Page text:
For youth footballers, the insole gives the chance to fulfill their potential by monitoring progress from a young age, meaning statistics and performances can be logged, and career-threatening muscular injuries can be avoided.

Not all Attempts Are Successful

Arsenal football team invested £100,000 on virtual reality for the training of its players, with the purchase of tech by the Dutch company Beyond Sports. They organized a smart room with television sets, a small pitch, and virtual reality headsets. The VR was designed to help a player view the pitch and the player at any point of the +90 minutes of the match from any and every angle. This would give the players a chance to enhance their performance by reviewing their reaction time and decision-making skills. Data collected from the Premier League was used to recreate it into 3D. Unfortunately, the experience caused nausea amongst the elite players and the tech has been consigned to use by the more junior players.

For the Wannabe World Cup Player...

Soccer DeviceLockup 72dpi - Training sensors for soccer (aka football) players

If your sporting ability will never reach the dizzying heights of world championships, then, there's always Zepp Play Soccer, a small tracker that slips inside a calf sleeve that is sold as part of the bundle. The device pairs via Bluetooth to a smartphone app, which uses a soccer-orientated algorithm to convert statistics into performance crunching data. You also get game reports and optional video highlights. There's also a Team Game mode, which lets multiple players connect to the same match by entering a code or by enabling their location to discover nearby games. You can then combine data with other teammates and see how you compare.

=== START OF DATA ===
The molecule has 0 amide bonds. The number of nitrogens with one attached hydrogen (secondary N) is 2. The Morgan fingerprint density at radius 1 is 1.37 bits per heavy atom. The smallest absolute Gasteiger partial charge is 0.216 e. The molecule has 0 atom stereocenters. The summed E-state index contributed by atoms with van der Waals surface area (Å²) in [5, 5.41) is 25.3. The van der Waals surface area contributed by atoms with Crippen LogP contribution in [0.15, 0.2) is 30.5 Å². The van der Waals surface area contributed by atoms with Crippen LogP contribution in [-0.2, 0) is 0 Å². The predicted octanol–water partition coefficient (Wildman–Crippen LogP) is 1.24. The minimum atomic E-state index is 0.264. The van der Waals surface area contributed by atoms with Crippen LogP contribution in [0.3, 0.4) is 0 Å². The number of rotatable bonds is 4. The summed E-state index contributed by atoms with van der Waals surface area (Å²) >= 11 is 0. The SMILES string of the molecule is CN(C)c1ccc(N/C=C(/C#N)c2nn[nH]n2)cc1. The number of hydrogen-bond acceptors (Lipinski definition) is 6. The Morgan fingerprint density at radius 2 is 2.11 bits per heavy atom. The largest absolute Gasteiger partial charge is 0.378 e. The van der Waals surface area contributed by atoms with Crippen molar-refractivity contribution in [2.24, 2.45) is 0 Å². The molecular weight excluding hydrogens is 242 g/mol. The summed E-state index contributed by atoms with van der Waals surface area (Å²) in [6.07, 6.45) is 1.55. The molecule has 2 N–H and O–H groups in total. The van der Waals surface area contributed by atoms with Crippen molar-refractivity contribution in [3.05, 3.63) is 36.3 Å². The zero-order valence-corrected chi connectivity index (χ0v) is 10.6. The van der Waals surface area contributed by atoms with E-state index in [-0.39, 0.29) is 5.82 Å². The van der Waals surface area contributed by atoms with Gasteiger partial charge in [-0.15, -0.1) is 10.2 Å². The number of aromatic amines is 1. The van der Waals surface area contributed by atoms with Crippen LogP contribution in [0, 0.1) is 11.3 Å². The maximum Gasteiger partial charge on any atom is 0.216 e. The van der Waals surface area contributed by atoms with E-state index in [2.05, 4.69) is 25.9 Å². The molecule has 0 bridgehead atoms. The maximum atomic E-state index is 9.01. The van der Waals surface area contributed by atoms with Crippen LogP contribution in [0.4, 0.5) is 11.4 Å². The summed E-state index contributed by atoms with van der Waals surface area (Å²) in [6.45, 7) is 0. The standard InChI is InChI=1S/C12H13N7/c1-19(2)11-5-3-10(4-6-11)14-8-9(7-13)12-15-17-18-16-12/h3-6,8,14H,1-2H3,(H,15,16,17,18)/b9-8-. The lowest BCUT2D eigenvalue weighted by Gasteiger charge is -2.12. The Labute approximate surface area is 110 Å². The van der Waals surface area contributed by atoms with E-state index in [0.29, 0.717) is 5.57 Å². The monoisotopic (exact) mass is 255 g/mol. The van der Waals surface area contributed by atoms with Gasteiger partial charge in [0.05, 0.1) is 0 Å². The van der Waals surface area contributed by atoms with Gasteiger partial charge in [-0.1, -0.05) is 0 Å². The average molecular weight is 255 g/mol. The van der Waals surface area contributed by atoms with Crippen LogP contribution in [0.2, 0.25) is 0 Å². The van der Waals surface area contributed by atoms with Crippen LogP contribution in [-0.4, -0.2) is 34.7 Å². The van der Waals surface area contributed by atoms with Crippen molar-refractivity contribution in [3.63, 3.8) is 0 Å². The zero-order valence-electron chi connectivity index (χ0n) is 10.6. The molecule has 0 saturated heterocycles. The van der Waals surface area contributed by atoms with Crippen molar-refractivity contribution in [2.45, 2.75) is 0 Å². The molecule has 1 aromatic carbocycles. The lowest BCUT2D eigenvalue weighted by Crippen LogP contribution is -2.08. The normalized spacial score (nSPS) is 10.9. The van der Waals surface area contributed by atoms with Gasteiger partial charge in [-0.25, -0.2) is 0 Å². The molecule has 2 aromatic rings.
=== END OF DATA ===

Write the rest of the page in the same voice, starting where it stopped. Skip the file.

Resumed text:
Did your favorite team utilize wearable tech to improve their game? Probably, yes. Did it work - yes, and no. Wearables are really only one tool in a toolkit that involves hours of practice, rigorous training and boot loads of natural talent. It's more likely to suggest that they add an extra layer of precision analytics that when added with the right training and skillset, can increase one's chance of success.

Topics:
wearables ,wearable tech ,sports wearbles ,fitness tech ,world cup ,russia ,iot